Searching for the Spitman: A Journey Through Foam, Froth, and Fun
Directed by Ernesto Santiago Camello | 23 minutes | Final screening October 5 at the Park Cinema
We’re all familiar with our friend Stan the Spitman’s signature phrase, “Spitballs from Heaven!” Yet how much do we know about the Spitman, himself?
Not a lot, as it turns out. But writer and director Ernesto Santiago Camello has set out to change all that in this alarmingly candid short film about one of The Park’s funniest citizens engaged in one of the world’s oldest professions: spitmaking.
Estanislao “Stan” Gonzalo de Llama is a second generation SpitMeister, a master of the art of spitmaking.
“It’s an honourable profession,” he says with a wry smile, “that makes products used for dishonourable purposes.”
That wasn’t always so, as Camello demonstrates in his short look back at the history of spitmaking. But, these days, Stan estimates that about ninety per cent of his products go toward humiliating other Animals.
“It’s a fact of life in the profession,” he says. “But it doesn’t keep me up at night.”
Camello follows Stan through his day, from rising long before dawn to set a pot on the fire, to the arduous task of mixing, boiling, and stirring the ingredients.
“I tell my clients it’s an old family recipe, but it’s not. I made it up on the fly and it worked…because the fly stuck to the wall,” he jokes.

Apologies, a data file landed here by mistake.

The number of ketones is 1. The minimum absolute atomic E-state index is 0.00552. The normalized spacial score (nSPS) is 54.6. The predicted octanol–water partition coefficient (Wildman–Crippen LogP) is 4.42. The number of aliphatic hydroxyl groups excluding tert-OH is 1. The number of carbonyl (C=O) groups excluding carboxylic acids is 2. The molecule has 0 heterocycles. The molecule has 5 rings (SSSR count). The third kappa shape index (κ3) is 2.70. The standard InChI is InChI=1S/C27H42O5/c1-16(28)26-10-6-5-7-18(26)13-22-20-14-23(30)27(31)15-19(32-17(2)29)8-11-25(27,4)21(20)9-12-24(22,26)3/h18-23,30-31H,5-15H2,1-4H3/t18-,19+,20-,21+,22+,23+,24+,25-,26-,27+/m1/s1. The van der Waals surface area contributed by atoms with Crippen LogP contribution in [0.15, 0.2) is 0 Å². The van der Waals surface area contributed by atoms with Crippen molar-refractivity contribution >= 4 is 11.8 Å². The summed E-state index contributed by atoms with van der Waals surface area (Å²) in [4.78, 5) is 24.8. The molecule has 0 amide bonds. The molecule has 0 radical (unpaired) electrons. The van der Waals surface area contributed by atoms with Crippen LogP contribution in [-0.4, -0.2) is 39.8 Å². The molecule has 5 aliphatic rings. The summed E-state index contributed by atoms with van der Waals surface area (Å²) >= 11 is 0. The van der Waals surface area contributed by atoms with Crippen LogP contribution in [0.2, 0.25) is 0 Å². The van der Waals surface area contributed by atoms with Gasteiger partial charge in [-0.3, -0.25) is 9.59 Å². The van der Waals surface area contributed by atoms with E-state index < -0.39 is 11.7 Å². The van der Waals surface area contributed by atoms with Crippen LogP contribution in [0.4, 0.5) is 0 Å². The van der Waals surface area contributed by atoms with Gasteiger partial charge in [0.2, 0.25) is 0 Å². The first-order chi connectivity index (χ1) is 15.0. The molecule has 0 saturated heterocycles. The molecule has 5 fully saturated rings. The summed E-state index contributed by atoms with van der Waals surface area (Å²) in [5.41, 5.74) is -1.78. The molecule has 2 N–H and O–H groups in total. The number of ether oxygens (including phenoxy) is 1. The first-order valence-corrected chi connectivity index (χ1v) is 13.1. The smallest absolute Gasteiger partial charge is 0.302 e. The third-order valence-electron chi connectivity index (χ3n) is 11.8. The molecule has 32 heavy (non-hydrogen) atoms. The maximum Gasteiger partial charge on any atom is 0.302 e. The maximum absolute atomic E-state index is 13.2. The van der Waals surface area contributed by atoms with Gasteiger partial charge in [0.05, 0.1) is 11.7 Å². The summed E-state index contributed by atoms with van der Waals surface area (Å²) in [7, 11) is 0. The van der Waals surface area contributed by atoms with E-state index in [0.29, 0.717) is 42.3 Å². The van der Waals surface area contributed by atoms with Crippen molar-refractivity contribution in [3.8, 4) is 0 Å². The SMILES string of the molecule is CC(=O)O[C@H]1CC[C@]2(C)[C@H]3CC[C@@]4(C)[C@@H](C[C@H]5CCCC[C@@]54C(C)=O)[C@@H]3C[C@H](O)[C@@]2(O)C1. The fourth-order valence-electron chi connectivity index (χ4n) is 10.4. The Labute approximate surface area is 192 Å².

The film is full of lines like that—jokes that wouldn’t even be funny if they came out of another Animal’s mouth. But Stan gets away with it, largely because he is an honourable Animal. Last year, for instance, when Milton Struts, then head of the Park Finance Office, found himself covered in spitballs at the PIFF Awards ceremony, Stan secretly sent him a gift certificate for a full “do” at The Pluming Room.
“I don’t even know for sure that it was my spit they were using, but I know how it would feel and I didn’t think he deserved that. I’m not sure any Animal does,” he says in one of his more thoughtful moments in the film.
In another of those moments, Stan lets slip that if he hadn’t been pressured into joining the family business, he probably would have become a comedian or even a musician. And just so you don’t dwell on the poignancy of that admission, he quickly offers up another:
“No matter what, I’d have made my way back to spit[making]. It’s in my DNA,” he laughs.